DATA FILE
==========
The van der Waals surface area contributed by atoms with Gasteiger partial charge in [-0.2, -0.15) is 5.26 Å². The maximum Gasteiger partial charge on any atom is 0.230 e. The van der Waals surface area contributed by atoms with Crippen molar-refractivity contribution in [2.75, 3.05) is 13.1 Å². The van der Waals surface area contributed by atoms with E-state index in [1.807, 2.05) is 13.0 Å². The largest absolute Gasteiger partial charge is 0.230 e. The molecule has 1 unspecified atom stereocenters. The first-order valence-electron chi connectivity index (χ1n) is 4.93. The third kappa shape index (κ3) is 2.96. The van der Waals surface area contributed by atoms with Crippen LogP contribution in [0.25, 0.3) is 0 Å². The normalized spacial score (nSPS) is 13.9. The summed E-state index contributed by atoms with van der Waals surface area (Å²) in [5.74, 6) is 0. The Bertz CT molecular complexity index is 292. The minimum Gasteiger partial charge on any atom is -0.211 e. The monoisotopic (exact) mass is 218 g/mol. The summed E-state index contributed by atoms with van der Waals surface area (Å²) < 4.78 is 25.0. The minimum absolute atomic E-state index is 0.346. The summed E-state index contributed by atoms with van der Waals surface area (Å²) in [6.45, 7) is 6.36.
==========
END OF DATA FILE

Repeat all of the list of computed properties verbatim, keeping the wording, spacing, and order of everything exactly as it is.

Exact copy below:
The van der Waals surface area contributed by atoms with Gasteiger partial charge in [-0.2, -0.15) is 5.26 Å². The maximum Gasteiger partial charge on any atom is 0.230 e. The van der Waals surface area contributed by atoms with Crippen molar-refractivity contribution in [2.75, 3.05) is 13.1 Å². The van der Waals surface area contributed by atoms with E-state index in [1.807, 2.05) is 13.0 Å². The largest absolute Gasteiger partial charge is 0.230 e. The molecule has 1 unspecified atom stereocenters. The first-order valence-electron chi connectivity index (χ1n) is 4.93. The third kappa shape index (κ3) is 2.96. The van der Waals surface area contributed by atoms with Crippen LogP contribution in [0.25, 0.3) is 0 Å². The normalized spacial score (nSPS) is 13.9. The summed E-state index contributed by atoms with van der Waals surface area (Å²) in [5.74, 6) is 0. The Bertz CT molecular complexity index is 292. The minimum Gasteiger partial charge on any atom is -0.211 e. The monoisotopic (exact) mass is 218 g/mol. The summed E-state index contributed by atoms with van der Waals surface area (Å²) < 4.78 is 25.0. The minimum absolute atomic E-state index is 0.346. The summed E-state index contributed by atoms with van der Waals surface area (Å²) in [6.45, 7) is 6.36.